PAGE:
27,233 posts, read 55,622,074 times
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Quote:
Originally Posted by KC6ZLV View Post
I think some of us renters who have had decent income are in the position to buy now too. That is the case with me. The people who drank the Cool-Aid and fell for the hysteria have been wiped out financially. The people who didn't buy into all that haven't lost a whole lot from the economic downturn. I've had a problem with unstable employment, but I'm far from having problems. My idea is to buy a fixer-upper, paying cash for it, and doing most of the work myself. My thought is we are going to be economically unstable for awhile. If I have a house that increases my financial resistance to any "shocks" that come up in future. I offered $86K on this house in Carmichael. It is small, so utilities aren't going to be expensive. It is walking distance to several grocery stores, in the event gas prices go wild. And I'm guesstimating the county is going to access the place at about $120,000. So my monthly "rent" is going to be around $100, plus utilities. I think it will all add up to $300 a month which means I can work at Target if I have to and still have enough money to feed myself. And with a quarter acre, I could certainly supplement food from the garden.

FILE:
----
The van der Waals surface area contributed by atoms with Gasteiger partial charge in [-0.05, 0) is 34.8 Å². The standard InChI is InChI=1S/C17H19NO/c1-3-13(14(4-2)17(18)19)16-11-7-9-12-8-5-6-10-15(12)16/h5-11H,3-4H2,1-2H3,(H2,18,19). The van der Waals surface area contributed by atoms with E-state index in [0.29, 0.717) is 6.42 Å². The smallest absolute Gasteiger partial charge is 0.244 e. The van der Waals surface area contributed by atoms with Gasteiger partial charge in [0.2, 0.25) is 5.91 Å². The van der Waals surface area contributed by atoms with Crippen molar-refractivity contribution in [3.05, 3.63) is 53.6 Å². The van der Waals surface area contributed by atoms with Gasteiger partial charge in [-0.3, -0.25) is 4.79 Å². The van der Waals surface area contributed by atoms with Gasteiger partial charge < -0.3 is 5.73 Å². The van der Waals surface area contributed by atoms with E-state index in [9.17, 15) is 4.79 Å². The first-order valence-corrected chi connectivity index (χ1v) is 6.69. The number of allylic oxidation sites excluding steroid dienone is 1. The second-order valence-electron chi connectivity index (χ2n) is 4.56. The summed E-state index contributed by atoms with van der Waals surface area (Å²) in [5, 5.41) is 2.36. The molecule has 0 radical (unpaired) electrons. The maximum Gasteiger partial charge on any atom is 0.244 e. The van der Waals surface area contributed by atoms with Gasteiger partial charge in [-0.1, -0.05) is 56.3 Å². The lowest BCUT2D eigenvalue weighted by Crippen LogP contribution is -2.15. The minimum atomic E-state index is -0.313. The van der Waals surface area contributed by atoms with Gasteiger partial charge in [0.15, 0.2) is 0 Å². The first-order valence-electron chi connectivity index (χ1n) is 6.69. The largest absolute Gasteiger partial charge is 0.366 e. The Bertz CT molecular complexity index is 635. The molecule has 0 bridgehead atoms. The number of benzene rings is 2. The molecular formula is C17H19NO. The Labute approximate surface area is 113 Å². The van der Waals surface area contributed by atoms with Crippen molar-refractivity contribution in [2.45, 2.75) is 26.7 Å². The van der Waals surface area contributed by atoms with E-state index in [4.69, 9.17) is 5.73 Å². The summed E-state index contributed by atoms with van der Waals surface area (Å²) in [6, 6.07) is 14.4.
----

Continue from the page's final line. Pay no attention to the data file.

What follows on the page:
The only drawback is it is a little further out in the suburbs than I prefer.

I know my post appears somewhat paranoid, but I don't think I'm alone in my ways of thinking right now. And I'm really not confident about much of anything in this country right now. Think about it. Almost every economic report starts out as an improvement, makes headlines, then another report stating the stats have been revised downward appears in a small article hidden in the back pages of the paper, and appears a week before the next set of economic indicators comes out. The numbers are being played with.